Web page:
Pertussis Explained

By: Bigelow Fowler Clinics, May 06, 2015
  Article
Pertussis Explained, Bigelow Fowler Clinics

What you should know about Pertussis

What is pertussis?

Pertussis, or whooping cough, is a contagious disease that spreads by respiratory droplets when
people sneeze or cough or by droplets on people’s hands when they touch other persons or objects.
Common symptoms of the disease are forceful episodes of coughing, lasting 2 weeks or longer that
may end in vomiting, temporary stopping of breathing or gagging. A whooping sound may be present
as a person tries to breathe in. In older children and adults, the symptoms are usually less severe, the
whoop is usually not present and complications are uncommon. The most noticeable complaint in
adults with pertussis is the lingering, irritating cough, which may last 6 to 10 weeks. This disease is
most serious in babies as it often progresses to pneumonia which may be fatal. Severe coughing
makes it difficult for a baby to breathe, nurse or take a bottle. Infants may lose weight because they
often vomit after coughing and feed poorly when ill. Although pertussis may be milder in older persons,
these infected persons may infect other people including unimmunized or under-immunized infants.
Complications of pertussis (such as ear infections and pneumonia) are common. Even without
complications, infants are sick for 3 to 12 weeks.

What can I do personally to help fight this outbreak?

Make sure your children and adolescents are up to date with the childhood immunization schedule.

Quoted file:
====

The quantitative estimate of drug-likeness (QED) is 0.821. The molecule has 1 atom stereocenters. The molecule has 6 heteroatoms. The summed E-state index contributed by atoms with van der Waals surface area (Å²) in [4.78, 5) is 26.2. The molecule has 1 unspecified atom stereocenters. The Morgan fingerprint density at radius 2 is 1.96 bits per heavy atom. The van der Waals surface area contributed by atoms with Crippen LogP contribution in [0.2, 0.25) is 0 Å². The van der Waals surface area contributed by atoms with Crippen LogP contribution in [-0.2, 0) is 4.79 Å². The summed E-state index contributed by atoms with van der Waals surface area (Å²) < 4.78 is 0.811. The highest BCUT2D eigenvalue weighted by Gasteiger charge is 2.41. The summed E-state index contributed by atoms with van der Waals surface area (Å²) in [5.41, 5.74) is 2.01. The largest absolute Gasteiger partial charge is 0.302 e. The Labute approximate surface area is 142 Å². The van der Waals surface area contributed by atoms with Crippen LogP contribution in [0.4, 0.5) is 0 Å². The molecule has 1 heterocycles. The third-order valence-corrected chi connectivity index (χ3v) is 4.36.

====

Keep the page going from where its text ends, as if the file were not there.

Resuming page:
This will ensure they are adequately protected against childhood diseases, including pertussis.
Pertussis vaccine does not prevent infection in everyone. However, it is very effective in reducing the
severity of the illness and the risk of complications . Also, to prevent the spread of this disease, basic
hygiene measures should be reinforced. These include: covering your mouth while coughing, and
washing hands frequently. Finally, when anyone has pertussis, she or he should not attend day care,
school or go to other places with susceptible individuals (those with no immunity to the disease) for 3
weeks from the onset of cough fits or until she or he has stopped coughing or until she or he has
received at least 5 days of the recommended antibiotic. This will help prevent the spread of the
disease to other children who may have younger siblings at home.

Should I see a physician?

It is probably good to s ee a physician if you are de veloping sympto ms of pertu ssis suc h as sev ere
coughing fits, cough after which the person vomits or stops breathing, or cough with ‘whooping sound’
especially if you have been in direct contact with a confirmed case of pertussis. Your physician can
confirm the diagnosis and offer the appropriate antibiotic treatment, if necessary. Antibiotics will also
reduce the chance of passing the infection to someone else and may help reduce the severity or
duration of symptoms.

What is in place to combat this?

Local physicians are seeing patients to confirm the diagnosis and to offer antibiotic treatment. If
pertussis is diagnosed, physicians will also offer preventive antibiotic treatments to household contacts
to prevent pertussis. 

Immunization is a very effective and safe way to protect everyone against a number of childhood
diseases, including pertussis. 

Established in 1929 by Doctor J.K. Bigelow and Doctor D.B. Fowler, the Bigelow Fowler Clinics have been serving Lethbridge and area for over 80 years. Our Clinics are proud to offer full service primary health care at all three of our locations; Bigelow Fowler East Clinic, Bigelow Fowler South Clinic, Bigelow Fowler West Clinic. Our Clinics are home to 24 physicians who continually strive to offer patient friendly, family healthcare to people of all ages, from newborn to geriatric.The Bigelow Fowler Clinics provide a wide range of quality healthcare services including occupational health, sports medicine and physical examinations with x-ray and lab services available at the South and West clinic locations.